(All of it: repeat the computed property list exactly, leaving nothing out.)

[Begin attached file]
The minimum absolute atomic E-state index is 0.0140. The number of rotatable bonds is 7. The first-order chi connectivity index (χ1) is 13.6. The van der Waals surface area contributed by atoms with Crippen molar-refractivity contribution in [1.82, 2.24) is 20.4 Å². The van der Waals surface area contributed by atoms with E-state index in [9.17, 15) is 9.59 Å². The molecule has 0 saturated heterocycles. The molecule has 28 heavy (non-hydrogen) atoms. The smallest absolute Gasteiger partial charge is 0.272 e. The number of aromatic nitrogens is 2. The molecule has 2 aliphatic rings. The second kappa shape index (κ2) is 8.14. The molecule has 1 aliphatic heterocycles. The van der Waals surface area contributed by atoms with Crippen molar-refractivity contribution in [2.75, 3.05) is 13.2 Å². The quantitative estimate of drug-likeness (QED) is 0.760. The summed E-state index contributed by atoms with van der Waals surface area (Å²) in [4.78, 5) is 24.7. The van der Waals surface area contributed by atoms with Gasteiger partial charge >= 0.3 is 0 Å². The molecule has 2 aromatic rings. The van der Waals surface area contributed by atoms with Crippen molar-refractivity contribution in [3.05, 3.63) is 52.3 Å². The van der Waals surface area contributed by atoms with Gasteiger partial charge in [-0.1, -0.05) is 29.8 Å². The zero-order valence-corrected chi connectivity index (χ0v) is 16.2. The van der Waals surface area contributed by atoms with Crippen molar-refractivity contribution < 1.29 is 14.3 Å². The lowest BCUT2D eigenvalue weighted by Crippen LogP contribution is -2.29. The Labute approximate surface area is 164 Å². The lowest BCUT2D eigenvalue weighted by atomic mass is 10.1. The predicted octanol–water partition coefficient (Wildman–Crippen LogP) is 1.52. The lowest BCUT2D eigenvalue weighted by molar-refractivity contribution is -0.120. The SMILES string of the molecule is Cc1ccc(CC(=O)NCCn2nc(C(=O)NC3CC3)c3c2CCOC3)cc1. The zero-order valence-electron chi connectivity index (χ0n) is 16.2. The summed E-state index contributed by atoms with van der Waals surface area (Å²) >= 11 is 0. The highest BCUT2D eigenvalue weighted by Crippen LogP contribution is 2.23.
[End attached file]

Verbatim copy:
The minimum absolute atomic E-state index is 0.0140. The number of rotatable bonds is 7. The first-order chi connectivity index (χ1) is 13.6. The van der Waals surface area contributed by atoms with Crippen molar-refractivity contribution in [1.82, 2.24) is 20.4 Å². The van der Waals surface area contributed by atoms with E-state index in [9.17, 15) is 9.59 Å². The molecule has 0 saturated heterocycles. The molecule has 28 heavy (non-hydrogen) atoms. The smallest absolute Gasteiger partial charge is 0.272 e. The number of aromatic nitrogens is 2. The molecule has 2 aliphatic rings. The second kappa shape index (κ2) is 8.14. The molecule has 1 aliphatic heterocycles. The van der Waals surface area contributed by atoms with Crippen molar-refractivity contribution in [2.75, 3.05) is 13.2 Å². The quantitative estimate of drug-likeness (QED) is 0.760. The summed E-state index contributed by atoms with van der Waals surface area (Å²) in [4.78, 5) is 24.7. The van der Waals surface area contributed by atoms with Gasteiger partial charge >= 0.3 is 0 Å². The molecule has 2 aromatic rings. The van der Waals surface area contributed by atoms with Crippen molar-refractivity contribution in [3.05, 3.63) is 52.3 Å². The van der Waals surface area contributed by atoms with Gasteiger partial charge in [-0.1, -0.05) is 29.8 Å². The zero-order valence-corrected chi connectivity index (χ0v) is 16.2. The van der Waals surface area contributed by atoms with Crippen molar-refractivity contribution < 1.29 is 14.3 Å². The lowest BCUT2D eigenvalue weighted by Crippen LogP contribution is -2.29. The Labute approximate surface area is 164 Å². The lowest BCUT2D eigenvalue weighted by atomic mass is 10.1. The predicted octanol–water partition coefficient (Wildman–Crippen LogP) is 1.52. The lowest BCUT2D eigenvalue weighted by molar-refractivity contribution is -0.120. The SMILES string of the molecule is Cc1ccc(CC(=O)NCCn2nc(C(=O)NC3CC3)c3c2CCOC3)cc1. The zero-order valence-electron chi connectivity index (χ0n) is 16.2. The summed E-state index contributed by atoms with van der Waals surface area (Å²) >= 11 is 0. The highest BCUT2D eigenvalue weighted by Crippen LogP contribution is 2.23.